Taking a page from your favorite game’s rulebook.
This article is part of a series exploring the intersections of game and learning design.
I am an instructional designer by trade and a game designer by hobby.
One thing has become increasingly evident to me as I’ve sharpened my pedagogical chops, consulted in the design and quality certification of numerous fully online courses for a major public research university, and played a whole lot of board games: a game and a well-crafted learning experience hold striking similarities.
Most obviously, both depend on users – players in the former, learners in the latter – interacting and working toward some goal (winning the game, mastering the content).
But look under the hood at what makes the game system work, and a few connections become apparent:
- Both involve a set of parameters (the game’s rules, mechanics, and win conditions; the course’s syllabus, policies, and objectives) that constrains and drives user behavior.
- Both embed measures to provide feedback about the user’s performance.
- And importantly, both create conditions for user self-determination: great games and learning experiences both see their users evaluate what they know in the given system and make their own choices to come out on top —and have fun doing it.
These parallels mean the elements and techniques underpinning game design can and should be further leveraged to create learner-focused instruction that engages learners, motivates them to succeed, and encourages authentic investment in the instructional content and activities.
The Anatomy of a Game
Consider what makes a game a game.
In his book Game Design Theory: A New Philosophy for Understanding Games, game designer Keith Burgun differentiates games from less complex interactive systems. For Burgun, the difference between a “toy,” the most basic category of interactive form, and a “game” is the incorporation of three defining features: goals, means for measurement and feedback, and decision-making on the part of the player.
Goals, measurement and feedback, decision-making (more accurately, the sense of autonomy that comes with it) are also crucial and necessary components of learning. These elements distinguish, likewise, a learning environment from less complex and less effective forms of information transfer. Designing with great intentional focus on these elements allows the crafting of effective, relevant, motivating learning experiences in which learners flourish.
Playing a game means working toward a goal. Specifically, it involves bringing about satisfying a set of predetermined win conditions. This is a defining feature of a game: no goal, no game.
Some goals from popular strategy games include being the last landlord with money in Monopoly, capturing all your opponent’s pieces in Checkers, and being the first to earn 10 victory points in Settlers of Catan.
In all cases, the goal is clearly defined and plainly presented to the player from the start. Players have something for which to strive from the first move, strategizing their turns and measuring their progress at each step of the way. Gameplay (versus open play) arises from understanding and finding clever ways to work toward the goal.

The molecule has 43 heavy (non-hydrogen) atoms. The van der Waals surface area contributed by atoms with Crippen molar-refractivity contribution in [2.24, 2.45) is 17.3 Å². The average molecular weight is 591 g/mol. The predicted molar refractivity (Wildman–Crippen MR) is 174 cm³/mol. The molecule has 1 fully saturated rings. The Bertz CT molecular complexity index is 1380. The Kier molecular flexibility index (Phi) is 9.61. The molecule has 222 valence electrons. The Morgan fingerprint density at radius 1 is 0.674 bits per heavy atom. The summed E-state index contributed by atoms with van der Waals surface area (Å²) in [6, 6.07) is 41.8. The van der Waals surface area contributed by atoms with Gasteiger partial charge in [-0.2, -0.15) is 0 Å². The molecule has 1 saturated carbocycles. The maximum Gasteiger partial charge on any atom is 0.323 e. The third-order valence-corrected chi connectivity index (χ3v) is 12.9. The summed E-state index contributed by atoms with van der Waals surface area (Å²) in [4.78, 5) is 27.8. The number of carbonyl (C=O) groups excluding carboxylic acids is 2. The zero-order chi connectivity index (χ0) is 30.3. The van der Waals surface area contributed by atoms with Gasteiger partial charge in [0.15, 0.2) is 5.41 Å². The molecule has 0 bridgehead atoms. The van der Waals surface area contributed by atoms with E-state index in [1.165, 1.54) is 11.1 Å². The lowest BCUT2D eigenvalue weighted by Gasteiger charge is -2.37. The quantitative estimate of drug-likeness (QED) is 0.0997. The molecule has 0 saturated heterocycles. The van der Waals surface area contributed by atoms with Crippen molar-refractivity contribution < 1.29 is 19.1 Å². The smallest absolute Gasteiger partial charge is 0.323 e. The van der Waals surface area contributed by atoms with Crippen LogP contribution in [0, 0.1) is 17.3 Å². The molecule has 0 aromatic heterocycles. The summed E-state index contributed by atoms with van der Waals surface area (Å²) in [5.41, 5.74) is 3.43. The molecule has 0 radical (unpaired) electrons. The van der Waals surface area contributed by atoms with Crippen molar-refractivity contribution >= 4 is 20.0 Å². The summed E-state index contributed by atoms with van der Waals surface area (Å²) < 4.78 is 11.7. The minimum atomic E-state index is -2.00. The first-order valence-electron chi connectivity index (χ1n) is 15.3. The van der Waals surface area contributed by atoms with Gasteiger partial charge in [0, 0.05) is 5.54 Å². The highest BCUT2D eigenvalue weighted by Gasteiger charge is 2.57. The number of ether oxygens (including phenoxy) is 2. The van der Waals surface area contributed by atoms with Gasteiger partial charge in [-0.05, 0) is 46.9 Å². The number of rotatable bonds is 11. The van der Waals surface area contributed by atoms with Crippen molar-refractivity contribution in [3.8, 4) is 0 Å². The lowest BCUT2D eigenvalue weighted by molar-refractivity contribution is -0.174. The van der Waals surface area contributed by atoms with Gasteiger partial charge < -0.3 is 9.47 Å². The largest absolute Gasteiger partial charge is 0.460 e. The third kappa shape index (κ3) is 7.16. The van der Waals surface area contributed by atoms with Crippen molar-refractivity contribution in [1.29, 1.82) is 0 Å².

If you ever tried playing a game in which the goal was unclear to you, your moves and interactions would be meaningless. What did advancing this pawn achieve? Why should I purchase this property? What’s the point of collecting this resource?
In the absence of these answers, would you feel motivated to continue?
Hence the first thing communicated to a player learning a new game is the object of the game. It may take just a minute or even a few seconds (games of elegance may require only a single sentence), but it is an upfront requirement — framing and providing contexts for all that follows. Only then can the player move on to actually learning the game: its rules, mechanics, and possible interactions that constrain and drive efforts toward that object.
For the game designer, the goal anchors, unifies, and gives any meaning whatsoever to the system’s components. Each component — from the rules and mechanics to the physical pieces on the gameboard – should exist for the purpose of allowing players to work toward that goal. Conversely, there should be no features that exist for some purpose other than supporting goal-oriented play that distracts from the game as a whole.
The discerning reader is likely to detect several parallels to course design.
Goals (in the form of learning objectives) give purpose to the elements of the course. They orient the learner, make all elements of the course cohesive, and make meaningful interaction possible. Without goals we don’t have a learning environment at all but rather something more akin to a mere repository of information, or, worse, a patchwork of nonrelevant materials and activities.
From the learner’s point of view, when the connection between learning objectives and the course’s realities is anything less than clear and deliberate, the course runs the risk of seeming incoherent and rife with nonrelevant activities. What did reading this article achieve? Why should I submit my outline? What is the point of evaluating my peers’ projects?
This goes not just for missing objectives, but for unclear, poorly defined, or ill-aligned ones. Even well-constructed objectives can fall flat when alignment is vexed. It’s a frustrating experience as an instructor to have the assignments you designed interpreted as busy work. (Discussion boards, I’m looking at you!)
Only when the learner understands the rationale for the learning activity will that activity be meaningful. Only when an activity fits authentically into the system to achieve the goal can learners feel motivated to act.
Next in this series, we will cover Burgun’s second game-defining element as it pertains to online course design: measurement and feedback.